So where do I go from here?  Without my six figure income, how do I live?  How do I get to travel?  Take my photographs?  Do the things I enjoy?  How did I ever survive on $40k/year?  For starters, I didn’t have a 4 bedroom home with a formal dining room.  I didn’t get to travel.  I didn’t have an iPhone, an iPad and an iMac.  I didn’t eat out that much.  I thought a little bit more about what I spent money on.  I didn’t spend hundreds of dollars on steel swords for renaissance costumes.  We didn’t have an Xbox or a Wii or a flat screen TV.  I certainly didn’t have this many pairs of shoes.  We never remodeled the house and I didn’t have nearly  the wardrobe I have now.  (Some of which I no longer fit into – thank you meds.)  Still, I am at a loss.  I don’t know where to go from here.  My mortgage is too high.  I have too much junk.  This house is turning into a money pit.

Some days I am good – I can handle the stress, focus on the tasks ahead, and move forward.  But always in the back in of my mind is: Where are you going?  You aren’t going anywhere.  You spin your wheels wandering from job to job.  Sometimes making money, sometimes not.  Always banging your head on some wall.  Always allowing your illness(es) to encroach on your life.  Mania or depression coloring your view, affecting your productivity. Like a hamster on a wheel, I am forced into running through these cycles, never getting anywhere.  I never get a productive hypomania like other people do.  I’m either constantly distracted, fidgety, talkative and flighty, or touchy, angry, and easily set-off.  My depressions are laden with anxiety, sadness, and a lack of energy and focus.  How the hell did I get through school???

Well, there’s my emotional core dump.  (For now.)  Where do I go from here?  That is the biggest question on my mind.  Everything else is details.


© Manic Monday (manicmonday123) 2012. Unauthorized use and/or duplication of this material without express and written permission from this blog’s author and/or owner is strictly prohibited. Excerpts and links may be used, provided that full and clear credit is given to Manic Monday (manicmonday123) with appropriate and specific direction to the original content.

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4 thoughts on “Chapter Read and Lesson Learned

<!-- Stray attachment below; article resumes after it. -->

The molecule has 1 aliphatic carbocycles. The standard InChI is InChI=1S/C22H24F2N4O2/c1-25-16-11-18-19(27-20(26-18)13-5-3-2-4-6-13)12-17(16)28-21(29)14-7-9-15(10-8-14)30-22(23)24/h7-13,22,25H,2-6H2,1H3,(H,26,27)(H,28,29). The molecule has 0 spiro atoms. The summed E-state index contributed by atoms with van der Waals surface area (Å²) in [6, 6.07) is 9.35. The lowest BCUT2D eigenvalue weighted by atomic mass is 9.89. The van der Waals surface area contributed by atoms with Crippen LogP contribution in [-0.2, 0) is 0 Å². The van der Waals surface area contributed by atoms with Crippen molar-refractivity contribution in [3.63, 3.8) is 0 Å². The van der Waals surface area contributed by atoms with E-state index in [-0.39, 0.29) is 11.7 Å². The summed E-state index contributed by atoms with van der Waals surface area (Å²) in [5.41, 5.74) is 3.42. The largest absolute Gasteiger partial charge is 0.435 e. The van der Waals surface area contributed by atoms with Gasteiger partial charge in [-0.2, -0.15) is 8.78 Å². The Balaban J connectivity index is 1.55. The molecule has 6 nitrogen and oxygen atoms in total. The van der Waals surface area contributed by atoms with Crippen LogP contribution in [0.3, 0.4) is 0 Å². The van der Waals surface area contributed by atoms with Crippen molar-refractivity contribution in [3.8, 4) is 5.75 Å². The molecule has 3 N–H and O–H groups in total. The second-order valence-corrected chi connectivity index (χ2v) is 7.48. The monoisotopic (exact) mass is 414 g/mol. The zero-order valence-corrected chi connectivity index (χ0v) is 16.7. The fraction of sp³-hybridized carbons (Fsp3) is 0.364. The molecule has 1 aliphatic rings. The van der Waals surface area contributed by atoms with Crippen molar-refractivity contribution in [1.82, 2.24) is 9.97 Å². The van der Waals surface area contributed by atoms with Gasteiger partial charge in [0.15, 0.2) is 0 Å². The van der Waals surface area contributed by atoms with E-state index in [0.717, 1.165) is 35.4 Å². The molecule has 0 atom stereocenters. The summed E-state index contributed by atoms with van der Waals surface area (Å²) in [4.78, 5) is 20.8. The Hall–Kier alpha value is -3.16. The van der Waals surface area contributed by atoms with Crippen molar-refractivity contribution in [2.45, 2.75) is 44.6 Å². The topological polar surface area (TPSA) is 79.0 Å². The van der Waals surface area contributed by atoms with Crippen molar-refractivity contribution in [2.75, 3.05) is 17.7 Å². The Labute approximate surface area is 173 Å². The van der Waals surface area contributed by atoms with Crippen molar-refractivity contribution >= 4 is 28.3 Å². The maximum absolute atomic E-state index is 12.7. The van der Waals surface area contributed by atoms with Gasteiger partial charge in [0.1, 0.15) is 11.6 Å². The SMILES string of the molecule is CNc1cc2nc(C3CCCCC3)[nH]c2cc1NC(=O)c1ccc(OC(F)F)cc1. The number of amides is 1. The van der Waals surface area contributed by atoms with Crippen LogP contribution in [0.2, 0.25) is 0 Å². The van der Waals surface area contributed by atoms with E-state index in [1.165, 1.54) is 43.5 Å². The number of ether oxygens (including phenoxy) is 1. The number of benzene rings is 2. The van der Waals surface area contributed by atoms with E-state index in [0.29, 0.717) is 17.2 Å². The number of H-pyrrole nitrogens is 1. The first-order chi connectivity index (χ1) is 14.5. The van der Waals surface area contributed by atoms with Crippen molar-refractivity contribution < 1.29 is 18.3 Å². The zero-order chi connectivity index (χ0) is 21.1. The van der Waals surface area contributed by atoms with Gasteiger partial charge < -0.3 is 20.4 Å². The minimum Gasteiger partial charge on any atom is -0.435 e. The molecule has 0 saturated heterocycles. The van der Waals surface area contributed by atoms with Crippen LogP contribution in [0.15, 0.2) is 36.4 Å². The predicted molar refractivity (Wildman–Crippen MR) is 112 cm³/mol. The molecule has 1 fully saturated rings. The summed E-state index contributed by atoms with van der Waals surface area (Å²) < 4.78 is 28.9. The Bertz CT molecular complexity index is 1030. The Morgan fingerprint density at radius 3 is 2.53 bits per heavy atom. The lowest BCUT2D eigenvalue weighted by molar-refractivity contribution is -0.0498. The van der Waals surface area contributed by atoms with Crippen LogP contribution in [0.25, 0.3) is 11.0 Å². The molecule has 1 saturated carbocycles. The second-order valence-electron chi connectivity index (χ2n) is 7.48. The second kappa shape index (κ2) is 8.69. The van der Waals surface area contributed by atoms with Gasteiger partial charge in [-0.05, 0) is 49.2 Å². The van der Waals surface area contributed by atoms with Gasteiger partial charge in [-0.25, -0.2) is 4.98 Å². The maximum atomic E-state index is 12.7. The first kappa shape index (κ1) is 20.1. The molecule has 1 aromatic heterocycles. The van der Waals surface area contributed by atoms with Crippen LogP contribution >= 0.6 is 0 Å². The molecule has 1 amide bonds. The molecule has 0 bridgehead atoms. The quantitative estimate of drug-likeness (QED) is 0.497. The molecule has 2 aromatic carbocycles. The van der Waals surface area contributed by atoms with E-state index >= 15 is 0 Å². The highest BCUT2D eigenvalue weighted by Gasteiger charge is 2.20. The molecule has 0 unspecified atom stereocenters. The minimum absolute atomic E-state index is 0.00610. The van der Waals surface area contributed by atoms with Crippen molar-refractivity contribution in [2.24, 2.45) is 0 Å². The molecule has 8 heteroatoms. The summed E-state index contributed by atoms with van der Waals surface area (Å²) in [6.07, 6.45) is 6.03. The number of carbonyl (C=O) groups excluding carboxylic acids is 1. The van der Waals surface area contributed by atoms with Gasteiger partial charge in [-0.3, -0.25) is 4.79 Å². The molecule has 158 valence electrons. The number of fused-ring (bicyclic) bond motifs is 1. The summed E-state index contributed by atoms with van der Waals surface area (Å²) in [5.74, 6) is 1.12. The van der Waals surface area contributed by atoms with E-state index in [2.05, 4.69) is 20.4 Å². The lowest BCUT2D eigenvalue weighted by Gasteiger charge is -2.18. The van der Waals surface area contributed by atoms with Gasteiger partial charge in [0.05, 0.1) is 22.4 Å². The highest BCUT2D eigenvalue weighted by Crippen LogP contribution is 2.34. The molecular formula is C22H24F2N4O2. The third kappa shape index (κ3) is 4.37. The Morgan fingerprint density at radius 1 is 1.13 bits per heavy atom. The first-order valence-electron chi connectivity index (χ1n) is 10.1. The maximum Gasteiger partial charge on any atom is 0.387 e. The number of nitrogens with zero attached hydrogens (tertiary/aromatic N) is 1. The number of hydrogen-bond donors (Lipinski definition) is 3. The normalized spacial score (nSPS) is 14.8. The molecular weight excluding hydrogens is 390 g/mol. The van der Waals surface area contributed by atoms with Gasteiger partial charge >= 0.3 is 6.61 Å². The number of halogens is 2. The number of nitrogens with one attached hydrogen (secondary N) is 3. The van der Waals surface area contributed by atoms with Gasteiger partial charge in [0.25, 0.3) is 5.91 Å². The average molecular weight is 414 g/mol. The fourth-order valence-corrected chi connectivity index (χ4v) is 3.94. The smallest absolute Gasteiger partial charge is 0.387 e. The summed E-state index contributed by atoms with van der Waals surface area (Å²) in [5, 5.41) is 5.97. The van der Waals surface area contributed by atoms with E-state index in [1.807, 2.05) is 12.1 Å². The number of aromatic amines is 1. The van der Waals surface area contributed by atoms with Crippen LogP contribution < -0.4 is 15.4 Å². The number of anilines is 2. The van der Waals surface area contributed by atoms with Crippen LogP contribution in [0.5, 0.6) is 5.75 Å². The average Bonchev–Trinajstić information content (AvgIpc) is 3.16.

1. Listen to your heart. What did you like doing? If you come up empty, then what do you think might sound interesting?

    I have always put my salary down as negotiable. Money is important, but even if it can buy some happiness, it can never pay for my sanity. A six figure salary would never be enough to entice me to return to retail. Maybe seven. Work a year, bank it, tell them to go to hell.

    Anyway, I personally consider all avenues, including the ones I think I’m not qualified for. Chances are, I am. I just think so poorly of myself that I aim too low, and instead of hitting something, I bounce along the floor, or drive myself into the ground.

    The last two jobs I had were a little coincidental. I happened to be looking, I applied for a job that I didn’t think I qualified for, or was even sure I was going to like. And it turned out I was qualified, and I loved them. I would go back to being a nanny, only if it didn’t affect my current work. I won’t give this up without a fight.

    I’m still sorry about your situation. It is awful. But, it served a purpose. And, at least you can sell your stuff on Craigslist if it gets bad enough! Just joking! Well, kinda. I tried to sell my Wii once. Apparently, you can’t even pay people to take a Wii off your hands. *shrug*

    Hugs! I just know you’ll find something soon. Your luck has to turn at some point! Statistics demand it!

  2. I enjoy learning, I enjoy teaching, and I enjoy working with others. I like the excitment of discovering something new. I like making money and spending it. 😉 I’m good at writing, but I don’t really like it. I love photography, but I can’t imagine doing it all the time – I think I would start to hate it if it was my job. I could never be a small business owner because I haven’t the organizational skills or concentration for it. (It’s also too much work for me.)

    My (lack of) self-confidence tells me I’m not qualified for anything or very few things. I feel like I’m barely qualified to sit here and collect unemployment. :~(

  3. Taking the time to be reflective like this is a great way to handle a big transition and think about how to move forward. And sometimes serendipity intervenes, too. Fingers crossed that something pops up soon…